Theta plays: OTM vs ITM

Discussion in 'Commodity Futures' started by caroy, Jul 23, 2010.

  1. caroy


    I've been giving some thoughts lately to playing theta by buying ITM call spreads and put spreads instead of selling OTM spreads. For example with say 40 days to go you can buy a call spread in say sep beans like the 900-920 for 16 1/2 or so. As long as beans are above 920 at option expiration the spread will grow to 20. You'd have to pay exercise fees or just exit and give up a 1/2 cent to the pit on that day. It seems you could sell a deep OTM spread for around 3 1/2 cents but modeling the span it could tie up more money.

    I'm curious as to if anyone else plays the theta with deep ITM instead of OTM options? I'm sure there is something I'm missing.... so if you could point that out it would be great.
  2. samcapo


    i really doubt somebody hits a 16.5 bid or is 16.5 offered on a call spread that is that deep ITM

    I don't even know what exercise fees are but you obviously are gonna lose that at expiration from your 20c

    You also need to figure you going to pay about a half cent in fees...

    just seems like a risk ~17 to make 2 play that will probably work 9 out of 10 times
  3. caroy


    The one I'm in now SU 900-920 I entered at 13 1/2 about a week ago when SU was around 985. So they hit the bid. On this one I'm risking 13 1/2 to make 6 1/2 give up 1/2 to close it.

    I imagine a pit trader would hit it because they could turn around and sell the 920-900 put spread and have a risk free arbitrage box on that nets them profits. If the b/a on the spread is 16-17 the b/a on the 920-900 put spread would be 3-4. if they can sell both for a credit that adds to over 20 they made risk free money on the arb. Because they are paying next to nothing for commissions and member rates to clear and exercise it becomes more doable for them.
  4. You understand the box-math, yet you're asking about about the merits of the itm vs. otm vertical?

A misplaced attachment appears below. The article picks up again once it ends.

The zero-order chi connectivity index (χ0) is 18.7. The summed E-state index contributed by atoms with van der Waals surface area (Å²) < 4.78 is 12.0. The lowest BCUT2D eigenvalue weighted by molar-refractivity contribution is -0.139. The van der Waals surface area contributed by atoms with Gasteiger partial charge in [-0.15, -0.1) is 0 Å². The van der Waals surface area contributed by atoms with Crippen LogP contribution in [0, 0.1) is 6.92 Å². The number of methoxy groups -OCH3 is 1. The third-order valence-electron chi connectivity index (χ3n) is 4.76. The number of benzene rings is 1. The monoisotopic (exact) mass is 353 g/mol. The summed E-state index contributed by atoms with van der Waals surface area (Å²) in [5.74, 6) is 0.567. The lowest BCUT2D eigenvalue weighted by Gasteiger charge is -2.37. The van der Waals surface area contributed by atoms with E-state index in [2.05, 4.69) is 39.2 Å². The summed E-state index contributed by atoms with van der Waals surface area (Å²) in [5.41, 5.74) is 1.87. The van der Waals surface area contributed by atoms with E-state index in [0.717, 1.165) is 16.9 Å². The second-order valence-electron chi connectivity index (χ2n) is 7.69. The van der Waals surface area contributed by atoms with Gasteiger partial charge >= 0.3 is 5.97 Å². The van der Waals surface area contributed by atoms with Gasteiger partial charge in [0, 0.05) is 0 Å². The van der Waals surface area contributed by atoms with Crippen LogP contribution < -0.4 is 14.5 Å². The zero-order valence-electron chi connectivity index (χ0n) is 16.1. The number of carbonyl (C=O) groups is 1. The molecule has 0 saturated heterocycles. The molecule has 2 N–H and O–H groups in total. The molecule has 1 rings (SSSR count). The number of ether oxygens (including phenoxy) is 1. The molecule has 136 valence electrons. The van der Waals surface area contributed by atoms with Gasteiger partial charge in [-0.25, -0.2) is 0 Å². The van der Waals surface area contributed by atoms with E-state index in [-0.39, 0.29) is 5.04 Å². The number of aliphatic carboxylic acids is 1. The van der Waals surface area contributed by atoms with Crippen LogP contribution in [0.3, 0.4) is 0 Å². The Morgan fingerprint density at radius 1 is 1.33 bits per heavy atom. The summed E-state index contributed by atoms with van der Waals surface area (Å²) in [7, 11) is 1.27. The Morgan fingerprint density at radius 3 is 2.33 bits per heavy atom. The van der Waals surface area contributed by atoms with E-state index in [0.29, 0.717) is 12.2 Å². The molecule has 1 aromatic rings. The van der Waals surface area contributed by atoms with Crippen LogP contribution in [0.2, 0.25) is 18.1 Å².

To answer your question; you enter the spread where the strike-slope is steep... a-b > x-y in vol. Typically you will be in downside strikes in grains.
  5. caroy


    @ Atticus
    Thanks for the reply and for answering the question. I'm curious as I see these set ups in grains currently. Is this a seasonal appearance only due to the usual summer grain run and the added weather risk this year. I don't see the same set ups when I look at the softs? The ITM strikes seem to trade more at full value than the strikes in the grains.
  6. I'd have to look at the smile in the grains, as it's been too long (>10y) since I've trade grain options.
  7. A lot of what you're seeing is just due to the difference in sizes of the options prices and the resulting width of bid/ask.

    If you assume boxes are riskless trades, then the difference in strikes, minus the put spread "value", must equal the call spread "value". So selling a 20 pt call spread for 17 is the exact same thing as buying the same 20 pt put spread for 3.

    Boxes are *not* actually riskless due to early exercise and the messy mechanics of exercise if the underlying expires on/near a strike. (atticus knows this and I think caroy does too, just putting us all on the same page.)

    I'll hypothesize that in reality you'll get worse execution on the ITM side of the spreads. The MMs aren't going to screw up the pricing, and the higher legal width on the posted markets, combined with their cost of carrying the deeper strike, will swamp whatever benefit you can find span-wise.

    re: smile, skew, etc., like atticus I haven't looked at these markets in a while, but potentially huge crops and sluggish price action makes for low volatility, implied and realized. This in turn means higher skews.